This summer I decided to take a trip to Africa to learn about the challenges of practicing veterinary medicine in a developing country. I wanted to do this, because as a veterinarian I plan to one day manage free-ranging wildlife populations and to prevent the spread of disease between wildlife, livestock and humans in developing nations. I intend to study cross-species disease transmission, to improve surveillance and control efforts, and to be involved in the development and evaluation of new diagnostic methods, treatments and vaccines. With this background, I will be poised to improve relationships between local communities and the wildlife with which they closely interact. And by promoting sustainable practices in developing nations, I can improve animal welfare, and impact conservation in many of earth’s most stunning ecosystems.
To realize my goals, I needed to gain practical experience in a country where people and wildlife interact on a daily basis. Thus I chose to participate in the Ecolife Veterinary Expedition in South Africa. Many of the topics covered by Ecolife cannot be fully comprehended outside of the environment in which they were taught. Seeing first-hand the intimate relationship between human, wildlife and livestock populations in these areas brought to light the unique challenges of practicing wildlife veterinary medicine in a developing nation. I worked closely with rangers, veterinarians and researchers who are actively involved in wildlife projects, and I learned about the crucial role these individuals play in southern Africa’s growing wildlife industry. It was rewarding to gain insight into the lifestyle, successes and difficulties associated with conservation in Africa today, and I will draw upon these lessons throughout my career.
On this expedition the African bush was our classroom, providing practical and hands-on education to its students. We learned the basics of tracking, navigation and identification without the aid of modern technologies. Our campfire discussions included topics such as ecosystem and wildlife management, people and conservation, wildlife diseases, and animal behaviour. Our training also encompassed the use of darting systems and drugs used to capture African game. We practiced target shooting from the ground and from a helicopter, and we participated in game capture operations! Some days we visited rehabilitation centers to witness the devastating effects of poaching on non-target species, and we also discovered the frustrations of rehabilitating animals knowing that there is no longer available habitat in which to release them.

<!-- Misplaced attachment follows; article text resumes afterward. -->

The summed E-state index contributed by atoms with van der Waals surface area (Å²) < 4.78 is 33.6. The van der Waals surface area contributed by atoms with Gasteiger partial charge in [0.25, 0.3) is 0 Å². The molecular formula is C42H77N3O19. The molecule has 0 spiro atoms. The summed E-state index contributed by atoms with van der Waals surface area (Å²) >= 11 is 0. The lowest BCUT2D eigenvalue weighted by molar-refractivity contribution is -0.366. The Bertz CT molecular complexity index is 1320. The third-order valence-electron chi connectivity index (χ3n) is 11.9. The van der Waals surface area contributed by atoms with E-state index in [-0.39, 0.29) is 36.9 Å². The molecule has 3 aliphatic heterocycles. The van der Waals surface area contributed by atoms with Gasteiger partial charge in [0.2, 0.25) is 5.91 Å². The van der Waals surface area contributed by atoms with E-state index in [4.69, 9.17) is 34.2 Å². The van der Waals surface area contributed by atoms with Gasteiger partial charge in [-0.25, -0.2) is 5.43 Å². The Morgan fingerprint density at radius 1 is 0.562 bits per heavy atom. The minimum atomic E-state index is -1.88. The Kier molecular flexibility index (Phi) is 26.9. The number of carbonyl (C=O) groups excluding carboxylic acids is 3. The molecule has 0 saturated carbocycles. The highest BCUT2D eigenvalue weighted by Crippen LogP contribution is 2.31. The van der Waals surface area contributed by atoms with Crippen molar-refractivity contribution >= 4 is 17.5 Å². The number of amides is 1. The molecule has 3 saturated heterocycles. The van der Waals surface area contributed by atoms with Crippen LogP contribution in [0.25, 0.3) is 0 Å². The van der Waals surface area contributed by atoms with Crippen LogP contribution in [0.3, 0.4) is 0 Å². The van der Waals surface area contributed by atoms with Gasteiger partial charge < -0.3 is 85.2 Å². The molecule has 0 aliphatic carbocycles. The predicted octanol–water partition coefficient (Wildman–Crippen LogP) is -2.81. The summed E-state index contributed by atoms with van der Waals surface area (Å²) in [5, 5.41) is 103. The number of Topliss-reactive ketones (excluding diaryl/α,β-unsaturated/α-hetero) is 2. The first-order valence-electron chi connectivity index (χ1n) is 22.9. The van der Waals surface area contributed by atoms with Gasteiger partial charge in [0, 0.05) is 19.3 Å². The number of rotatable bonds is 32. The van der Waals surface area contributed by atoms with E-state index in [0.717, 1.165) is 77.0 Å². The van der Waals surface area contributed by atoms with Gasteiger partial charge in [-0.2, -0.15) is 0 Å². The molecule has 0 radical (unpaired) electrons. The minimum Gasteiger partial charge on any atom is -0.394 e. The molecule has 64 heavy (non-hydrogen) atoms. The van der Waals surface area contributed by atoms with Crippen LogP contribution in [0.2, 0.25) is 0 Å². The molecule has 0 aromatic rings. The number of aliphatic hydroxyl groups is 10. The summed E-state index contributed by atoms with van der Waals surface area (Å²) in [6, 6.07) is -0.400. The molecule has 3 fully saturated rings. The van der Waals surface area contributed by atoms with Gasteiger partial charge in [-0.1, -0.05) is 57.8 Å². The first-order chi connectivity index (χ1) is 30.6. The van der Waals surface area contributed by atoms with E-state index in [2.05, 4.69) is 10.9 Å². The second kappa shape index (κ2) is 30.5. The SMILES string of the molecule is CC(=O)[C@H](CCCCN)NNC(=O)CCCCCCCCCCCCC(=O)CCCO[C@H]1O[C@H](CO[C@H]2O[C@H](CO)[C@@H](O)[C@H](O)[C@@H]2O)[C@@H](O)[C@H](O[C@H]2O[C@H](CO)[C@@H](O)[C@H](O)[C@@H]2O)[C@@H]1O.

Because the many local tribes are integral to the success of conservation efforts and ecotourism, it was important for us to establish a good working relationship with the communities. To accomplish this, we worked with CLAW, an internationally known and well-respected animal welfare organization. I learned that the welfare of township animals relies heavily upon the well-being of the people who live there. We cannot simply enter a community offering to spay and vaccinate dogs for free, or to provide food, kennels, toys and blankets, if the people themselves are starving or do not have a bed of their own. Instead, if we focus our efforts on providing food, clothing, blankets and other necessities to improve the lives of the people, then improving the welfare of the animals follows as the next logical step.
Finally, once we had established trust within the community, we were able to spend time learning about their views on wildlife and conservation. It was interesting (and eye-opening!) to learn how these communities are affected by their close proximity to wildlife, and to learn how their daily lives are affected by tourism and conservation efforts of the national parks and private game reserves. Hearing the community perspective first-hand allowed me to grasp the intricate ways in which each unit functions and contributes to ecosystem health as a whole, thereby meeting my goal to better understand the difficulties facing conservation and sustainable development in a uniquely challenging environment.
In conclusion, this was a once-in-a-lifetime opportunity that gave me hands-on veterinary experience in a setting much like what I will encounter during my intended career. The Ecolife expedition was an invaluable experience, and I will draw upon my newfound insights throughout my career!